A born cattleman and lifelong rancher, John Prather (1874–1965) didn’t much resemble a revolutionary. Yet by the end of his days, he would not only do battle against the U.S. government—he would win.

Prather’s family arrived in the New Mexico Territory when it was little more than largely uninhabited desert. His father ran some cattle, and as soon as Prather was old enough to pick cotton, he worked and saved for his own herd. He bought two calves off his father when he turned 9 years old, and by 1903, he and his brother Owen had enough cattle to branch out on their own.

They pushed south to the Otero Mesa, a beautiful but dry region beneath the Sacramento Mountains. They spent years digging trenches and damming creeks with only a two-horse scraper. Then, one very wet year, they dug a well.

Their hard-fought sweat paid off. By middle age, Prather was the proud owner of 200 sections of what he affectionately called, “the finest damned grass in New Mexico.” He bred horses, raised cattle, and was one of the largest suppliers of mules to the U.S. Army during both World Wars. By all accounts, he earned the right to live out his old age in peace. But his fighting days were far from over.

On July 1, 1956, the federal court condemned 28,000 acres of Prather’s best grasslands for absorption into the Army’s McGregor Missile Range. Prather was offered a handsome sum of more than $100,000 and politely asked to move on. He refused.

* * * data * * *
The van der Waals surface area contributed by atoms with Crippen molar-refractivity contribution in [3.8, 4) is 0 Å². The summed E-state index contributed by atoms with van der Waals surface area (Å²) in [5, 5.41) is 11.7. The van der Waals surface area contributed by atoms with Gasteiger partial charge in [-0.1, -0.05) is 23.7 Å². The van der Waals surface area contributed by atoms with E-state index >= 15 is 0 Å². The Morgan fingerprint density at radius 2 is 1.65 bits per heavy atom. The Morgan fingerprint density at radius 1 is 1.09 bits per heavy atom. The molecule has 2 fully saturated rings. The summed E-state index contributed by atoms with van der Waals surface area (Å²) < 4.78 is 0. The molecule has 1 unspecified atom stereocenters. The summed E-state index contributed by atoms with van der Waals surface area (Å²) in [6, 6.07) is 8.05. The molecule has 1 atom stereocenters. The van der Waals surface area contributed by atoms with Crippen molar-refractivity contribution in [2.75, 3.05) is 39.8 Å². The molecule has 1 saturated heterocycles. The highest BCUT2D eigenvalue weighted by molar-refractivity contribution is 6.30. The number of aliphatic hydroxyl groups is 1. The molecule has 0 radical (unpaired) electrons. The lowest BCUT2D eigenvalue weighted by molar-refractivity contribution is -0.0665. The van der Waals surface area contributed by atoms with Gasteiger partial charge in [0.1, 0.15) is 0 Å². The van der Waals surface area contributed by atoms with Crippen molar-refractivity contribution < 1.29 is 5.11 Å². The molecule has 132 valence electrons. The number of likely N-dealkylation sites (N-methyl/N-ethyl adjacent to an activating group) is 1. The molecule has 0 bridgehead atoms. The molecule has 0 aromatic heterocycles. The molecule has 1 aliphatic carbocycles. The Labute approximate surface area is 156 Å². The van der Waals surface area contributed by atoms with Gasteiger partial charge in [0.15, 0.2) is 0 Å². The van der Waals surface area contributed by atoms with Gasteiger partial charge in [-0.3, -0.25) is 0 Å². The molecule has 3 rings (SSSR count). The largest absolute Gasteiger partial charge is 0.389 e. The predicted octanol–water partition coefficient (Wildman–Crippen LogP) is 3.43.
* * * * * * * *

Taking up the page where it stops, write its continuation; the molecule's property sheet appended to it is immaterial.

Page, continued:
Tensions escalated until August 6, 1957, when a district judge ordered Prather’s eviction. The following day, three armed U.S. Marshals met Prather on his way back from tending cows. Caught without his Winchester .30-30, Prather brandished the only weapon at his disposal—a pocket knife.

It was enough to keep the marshals at bay. The standoff went on for hours, with Prather refusing to go, “come missiles, hell, or high water.” Reporters began arriving in the afternoon, flying in over military roadblocks stationed at all entrances to the ranch. Finally, when Prather proposed an Old West-style shootout, the wearied marshals left empty-handed.

Cowed by the publicity and the weathered rancher’s iron will, the court gave in to some degree. Prather was granted the right to remain in his home and the 15 acres surrounding it for the rest of his life.

Unworried by these restrictions, Prather continued to run cattle over all 28,000 acres of grassland that he still called his own.

It took a bout of double pneumonia and two strokes to take the stalwart pioneer off his land, and even that didn’t keep him away for long. In 1965, he was buried next to his wife, a few feet from ranch headquarters, where he’s still holding his ground today.

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